Great Moments in Fake News 'Journalism' Larry Elder What about President Donald Trump's complaint about "fake news"? Let's look at some examples of "Great Moments in 'Journalism'" over the last few years. Rep. Keith Ellison, D-Minn., in an appearance on ABC's Sunday morning political show hosted by George Stephanopoulos, called former Democratic Alabama Gov. George Wallace a "Republican." Ellison said, "At the same time, (in Trump) we do have the worst Republican nominee since George Wallace." Stephanopoulos either ignored or was ignorant of the fact that Wallace -- who proudly proclaimed, "Segregation now, segregation tomorrow, segregation forever" -- was a long-standing Democrat who served four terms as governor and twice sought the Democratic nomination for president. Tellingly, Stephanopoulos did not correct Ellison. Fortunately, another guest, Rep. Tom Cole, R-Okla., did correct the history-challenged Ellison.
Candy Crowley of CNN, one of the 2012 presidential debate moderators, "corrected" Mitt Romney when the Republican candidate accused President Barack Obama of failing to call the assault on Benghazi a "terror attack." Obama claimed he immediately called the assault on Benghazi an "act of terror":
Romney: "You said in the Rose Garden the day after the attack, it was an act of terror. It was not a spontaneous demonstration, is that what you're saying?"
Obama: "Please proceed, governor."
Romney: "I want to make sure we get that for the record because it took the president 14 days before he called the attack in Benghazi an act of terror."
Obama: "Get the transcript."
Crowley: "It -- it -- it -- he did in fact, sir. So let me -- let me call it an act of terror."
Obama: "Can you say that a little louder, Candy?"
Crowley: "He -- he did call it an act of terror."
In truth, the day after the attack, Obama said: "No acts of terror will ever shake the resolve of this great nation, alter that character or eclipse the light of the values that we stand for." He only referred specifically to the deaths of four Americans in Libya as "an attack" or "this attack."
Fourteen days after the attack, Obama was asked: "I heard Hillary Clinton say it was an act of terrorism. Is it? What do you say?" The President responded: "We're still doing an investigation. There's no doubt that (with) the kind of weapons that were used, the ongoing assault, that it wasn't just a mob action. We don't have all the information yet, so we're still gathering it. But what's clear is that around the world, there's still a lot of threats out there." Clearly, Crowley was wrong when she "corrected" Romney and defended Obama. This was a turning point in the election.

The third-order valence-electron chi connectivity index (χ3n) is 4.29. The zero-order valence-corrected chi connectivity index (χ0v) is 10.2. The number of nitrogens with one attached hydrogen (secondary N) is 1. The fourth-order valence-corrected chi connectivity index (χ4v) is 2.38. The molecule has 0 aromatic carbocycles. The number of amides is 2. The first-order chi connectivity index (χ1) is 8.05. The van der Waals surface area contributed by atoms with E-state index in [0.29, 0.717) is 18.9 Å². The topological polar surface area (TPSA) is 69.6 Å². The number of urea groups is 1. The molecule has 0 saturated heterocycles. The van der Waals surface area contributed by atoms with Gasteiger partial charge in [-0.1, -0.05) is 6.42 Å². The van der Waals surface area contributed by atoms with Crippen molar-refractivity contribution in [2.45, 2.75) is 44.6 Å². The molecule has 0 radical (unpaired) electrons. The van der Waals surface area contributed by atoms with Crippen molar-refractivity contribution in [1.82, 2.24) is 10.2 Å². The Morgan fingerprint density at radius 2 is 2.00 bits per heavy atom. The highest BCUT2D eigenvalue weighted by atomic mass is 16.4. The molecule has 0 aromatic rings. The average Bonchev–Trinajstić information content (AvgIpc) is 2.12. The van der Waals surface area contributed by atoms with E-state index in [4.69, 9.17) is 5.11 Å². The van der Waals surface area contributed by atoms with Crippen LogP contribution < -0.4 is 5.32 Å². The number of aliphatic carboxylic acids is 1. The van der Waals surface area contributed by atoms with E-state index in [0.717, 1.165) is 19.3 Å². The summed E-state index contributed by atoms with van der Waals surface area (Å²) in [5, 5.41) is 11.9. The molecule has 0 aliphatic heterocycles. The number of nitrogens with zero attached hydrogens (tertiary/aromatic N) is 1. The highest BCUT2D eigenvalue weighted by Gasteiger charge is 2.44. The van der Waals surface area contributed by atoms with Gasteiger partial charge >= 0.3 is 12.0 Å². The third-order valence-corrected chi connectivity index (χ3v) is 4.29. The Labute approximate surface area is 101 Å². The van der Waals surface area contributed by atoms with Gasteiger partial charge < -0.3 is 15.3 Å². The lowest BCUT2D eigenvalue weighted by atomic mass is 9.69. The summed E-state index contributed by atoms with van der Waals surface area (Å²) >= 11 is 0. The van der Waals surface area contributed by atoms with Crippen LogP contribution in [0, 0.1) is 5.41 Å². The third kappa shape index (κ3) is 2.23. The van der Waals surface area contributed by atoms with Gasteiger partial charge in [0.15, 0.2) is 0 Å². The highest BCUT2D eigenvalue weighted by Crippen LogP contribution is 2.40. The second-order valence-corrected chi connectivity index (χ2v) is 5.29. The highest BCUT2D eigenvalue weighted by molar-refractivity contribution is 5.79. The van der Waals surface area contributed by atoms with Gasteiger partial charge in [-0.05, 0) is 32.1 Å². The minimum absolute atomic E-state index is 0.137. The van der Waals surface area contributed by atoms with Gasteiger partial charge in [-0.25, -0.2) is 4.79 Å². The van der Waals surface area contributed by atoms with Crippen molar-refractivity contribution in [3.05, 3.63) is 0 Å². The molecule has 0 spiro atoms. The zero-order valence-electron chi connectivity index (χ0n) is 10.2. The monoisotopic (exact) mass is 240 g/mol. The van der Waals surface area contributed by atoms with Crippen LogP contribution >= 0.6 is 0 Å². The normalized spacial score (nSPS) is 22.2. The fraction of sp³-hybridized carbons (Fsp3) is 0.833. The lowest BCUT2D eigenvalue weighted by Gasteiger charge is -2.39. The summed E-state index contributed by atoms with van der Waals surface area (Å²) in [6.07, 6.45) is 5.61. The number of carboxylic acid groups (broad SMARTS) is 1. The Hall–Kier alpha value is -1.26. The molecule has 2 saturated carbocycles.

MSNBC's Luke Russert, covering the 2008 presidential election, said students at the University of Virginia will vote Obama because: "You have to remember, the smartest kids in the state go there, so it's leaning a little bit towards Obama." Get it? Smart people vote Democrat. Dumb people vote Republican. Russert later apologized.
CNN's Carol Costello laughed hysterically as a frantic Bristol Palin, daughter of Sarah Palin, told cops she was assaulted at a party. Listen to how a gleeful Costello introduced the audiotape of Bristol describing the attack to the police: "This is quite possibly the best minute and a half of audio we've ever come across -- well, come across in a long time, anyway. A massive brawl in Anchorage, Alaska, reportedly involving Sarah Palin's kids and her husband. It was sparked after someone pushed one of her daughters at a party. That's what Bristol Palin told police in an interview after the incident. ... So sit back and enjoy." A near-hysterical Palin says: "A guy comes out of nowhere and pushes me on the ground, takes me by my feet, in my dress -- in my thong, dress, in front of everybody -- 'Come on, you (expletive), come on, you (expletive), get the (expletive) out of here.'"
At the conclusion of the segment, a smirking Costello said, "You can thank me later."
MSNBC's Erin Burnett, now with CNN, called then-President George W. Bush a "monkey." With videotape rolling of President Bush flanked by French President Nicolas Sarkozy to his left and German Chancellor Angela Merkel to his right, the reporter gushed, "Who could not have a man-crush on that man? I'm not talking about the monkey, either. I'm talking about the other one." The host asked, "Who's the monkey?" Burnett replied, "The monkey in the middle" -- meaning President Bush. She, too, later apologized.
The late Tim Russert, in a 2007 interview with The New York Times war correspondent John Burns, repeated an often-cited anti-Iraq War talking point -- that Americans expected to be greeted as "liberators" in Iraq, but weren't. Burns, who was in Iraq at the time of the invasion, corrected him: "The American troops were greeted as liberators. We saw it."
Trump is clearly right to fulminate against what he calls the "fake news media." The real question is what took Republicans so long to fight back.